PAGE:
French writer André Gide penned one of the most notable quotes when he wrote: “It is better to be hated for what you are than to be loved for what you are not.” Gide was a depraved man, according to the standards of that day, and even as well as our own standards today. His quote was indicative of someone searching to be himself, without betraying his personal battle over his lack of ethics. It is similar today to many political endorsements.
I am always astounded at candidates that some groups choose to endorse, or groups who endorse certain political candidates. Some endorsements can be very damaging to political candidates. This leads to the question, why would the political candidate seek such an endorsement or accept money from an organization in which they do not share values? Perhaps that candidate is in a failing political campaign and needs the money for a fledgling campaign? Perhaps they are finally embracing their true values. Is it a betrayal of values to even seek such an endorsement if you do not agree with the goals and objectives of the organization? Most people probably would think so. A pro-life candidate, for example, would probably not seek an endorsement from a pro-abortion organization or vice-versa. Such a candidate would be branded a hypocrite.
The personal character of a candidate still matters. Values such as honesty, reliability, and sincerity matter in life, and they matter on the campaign trial, especially when we elect people. We need to elect politicians who say what they mean and mean what they say. Elected officials who sell out their own values create cynical and dismayed citizens, alienate voters, and undercut their own credibility. It is akin to the fruit of the poisonous tree analogy in the legal world.
Not only are many candidates willing to sell out their own values to the highest bidder, they are also likely to sell out their constituents once elected. The insider game of election funding has impacted the well-being of our government. The public policies that gets enacted if we keep electing these types of candidates, will only worsen. We have seen good legislation stymied for untold reasons and transparency is no longer an option. A vigorous competition of ideas should be welcome as it is a symbol of an effective system of government. When we fail to elect men and women of character, we get politicians committed to upholding the status quo and their own political preservation. If that is the case both the fruit and the tree are poison.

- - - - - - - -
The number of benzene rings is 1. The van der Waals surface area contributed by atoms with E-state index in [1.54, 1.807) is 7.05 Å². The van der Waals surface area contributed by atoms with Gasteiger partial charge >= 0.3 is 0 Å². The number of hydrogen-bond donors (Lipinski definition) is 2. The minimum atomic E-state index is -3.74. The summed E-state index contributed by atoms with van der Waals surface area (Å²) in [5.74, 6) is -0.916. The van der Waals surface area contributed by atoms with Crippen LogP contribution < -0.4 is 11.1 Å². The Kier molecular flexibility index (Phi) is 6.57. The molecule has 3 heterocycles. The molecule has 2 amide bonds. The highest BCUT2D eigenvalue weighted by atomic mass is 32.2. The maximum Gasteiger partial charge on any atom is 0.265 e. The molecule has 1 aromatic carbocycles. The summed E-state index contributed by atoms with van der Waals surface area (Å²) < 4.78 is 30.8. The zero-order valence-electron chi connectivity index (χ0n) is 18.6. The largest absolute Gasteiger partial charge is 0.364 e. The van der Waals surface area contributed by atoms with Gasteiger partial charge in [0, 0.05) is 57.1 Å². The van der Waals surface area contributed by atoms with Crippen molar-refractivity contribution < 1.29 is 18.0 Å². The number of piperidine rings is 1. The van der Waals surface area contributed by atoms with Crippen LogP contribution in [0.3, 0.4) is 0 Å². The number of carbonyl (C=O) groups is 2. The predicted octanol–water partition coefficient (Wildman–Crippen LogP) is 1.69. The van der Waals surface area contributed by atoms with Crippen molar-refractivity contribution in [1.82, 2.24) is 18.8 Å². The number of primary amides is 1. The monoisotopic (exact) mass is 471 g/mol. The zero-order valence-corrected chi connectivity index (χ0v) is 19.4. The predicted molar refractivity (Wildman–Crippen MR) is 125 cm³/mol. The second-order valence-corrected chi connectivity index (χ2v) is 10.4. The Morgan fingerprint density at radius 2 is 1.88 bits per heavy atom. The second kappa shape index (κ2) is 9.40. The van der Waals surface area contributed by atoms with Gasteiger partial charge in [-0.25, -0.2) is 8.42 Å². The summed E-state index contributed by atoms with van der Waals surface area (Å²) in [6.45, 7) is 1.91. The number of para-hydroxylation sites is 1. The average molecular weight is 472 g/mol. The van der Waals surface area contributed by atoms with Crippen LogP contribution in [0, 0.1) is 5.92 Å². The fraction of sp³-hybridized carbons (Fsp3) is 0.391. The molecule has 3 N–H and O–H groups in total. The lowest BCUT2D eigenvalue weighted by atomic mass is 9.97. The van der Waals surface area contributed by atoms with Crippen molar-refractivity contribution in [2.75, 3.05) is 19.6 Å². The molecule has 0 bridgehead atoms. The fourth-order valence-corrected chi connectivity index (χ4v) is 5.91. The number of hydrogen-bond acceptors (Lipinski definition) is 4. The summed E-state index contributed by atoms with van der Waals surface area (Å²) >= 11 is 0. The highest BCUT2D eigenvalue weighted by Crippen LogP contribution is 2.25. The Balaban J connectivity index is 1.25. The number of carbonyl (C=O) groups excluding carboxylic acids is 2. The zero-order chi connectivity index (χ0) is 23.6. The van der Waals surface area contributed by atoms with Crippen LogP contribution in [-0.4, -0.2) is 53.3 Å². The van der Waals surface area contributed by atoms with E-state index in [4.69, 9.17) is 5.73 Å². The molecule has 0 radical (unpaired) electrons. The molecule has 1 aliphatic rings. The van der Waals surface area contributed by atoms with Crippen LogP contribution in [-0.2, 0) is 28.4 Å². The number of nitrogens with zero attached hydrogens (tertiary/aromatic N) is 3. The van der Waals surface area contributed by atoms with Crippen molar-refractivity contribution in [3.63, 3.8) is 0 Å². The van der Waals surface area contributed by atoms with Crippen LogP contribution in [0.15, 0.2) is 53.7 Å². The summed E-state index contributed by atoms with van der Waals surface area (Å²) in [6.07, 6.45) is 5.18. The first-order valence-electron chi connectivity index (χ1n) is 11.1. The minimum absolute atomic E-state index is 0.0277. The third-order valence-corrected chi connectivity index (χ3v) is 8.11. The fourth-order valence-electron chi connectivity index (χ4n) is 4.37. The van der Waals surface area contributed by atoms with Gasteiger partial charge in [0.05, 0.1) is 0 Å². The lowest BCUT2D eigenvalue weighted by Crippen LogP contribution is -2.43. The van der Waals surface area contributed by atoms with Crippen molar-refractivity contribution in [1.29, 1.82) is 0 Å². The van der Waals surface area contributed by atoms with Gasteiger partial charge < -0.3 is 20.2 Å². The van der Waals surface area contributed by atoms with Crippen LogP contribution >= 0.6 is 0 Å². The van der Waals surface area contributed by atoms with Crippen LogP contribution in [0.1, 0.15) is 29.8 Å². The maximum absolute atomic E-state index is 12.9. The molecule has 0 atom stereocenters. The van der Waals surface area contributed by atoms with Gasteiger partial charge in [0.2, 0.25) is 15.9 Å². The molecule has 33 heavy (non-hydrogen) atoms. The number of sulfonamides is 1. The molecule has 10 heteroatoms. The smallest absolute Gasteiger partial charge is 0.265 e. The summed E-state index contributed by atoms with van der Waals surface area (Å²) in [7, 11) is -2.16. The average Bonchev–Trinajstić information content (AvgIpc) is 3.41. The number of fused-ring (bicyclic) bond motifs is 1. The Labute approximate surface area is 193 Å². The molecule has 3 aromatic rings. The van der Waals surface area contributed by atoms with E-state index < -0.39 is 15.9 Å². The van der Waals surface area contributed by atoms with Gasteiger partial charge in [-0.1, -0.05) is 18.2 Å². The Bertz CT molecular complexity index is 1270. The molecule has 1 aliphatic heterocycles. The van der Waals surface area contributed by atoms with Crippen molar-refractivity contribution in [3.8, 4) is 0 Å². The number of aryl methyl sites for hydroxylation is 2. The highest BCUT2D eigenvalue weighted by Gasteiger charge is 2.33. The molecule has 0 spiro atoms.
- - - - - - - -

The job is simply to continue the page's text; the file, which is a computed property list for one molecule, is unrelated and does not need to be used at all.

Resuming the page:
Professional Educators of Tennessee does not endorse political candidates. We work with everybody to strengthen public education. Our members will choose, who they believe is the most qualified candidate at the ballot box. They also know that we will never use dues dollars to fund the advancement of any politician, political party or agenda. While we may inform our members of candidates’ positions on educational issues, we do not tell our members how to vote or use our members’ dues dollars to pay for political campaigns. However, we do routinely monitor and inform our members of education-related legislative issues, and alert them of any legislation that has a direct impact. We testify on legislation and work with agencies, elected officials and policymakers to develop and implement comprehensive strategies that address complex legislative, legal and regulatory problems impacting education statewide on behalf of our members. We do not spend tens of thousands of dollars to push for the advancement of non-educational causes.
Our political process must be welcoming to all citizens, resulting in representative, receptive and responsible government. Politicians must be honest in who they are, and who they will be in public life. We must ask those who are seeking political office if they really are who they say they are, or is it just a mask that can be stripped away? Values still matter.
JC Bowman is the Executive Director of Professional Educators of Tennessee, a non-partisan teacher association headquartered in Nashville, Tennessee. Follow him on Twitter @jcbowman. Permission to reprint in whole or in part is hereby granted, provided that the author and the association are properly cited.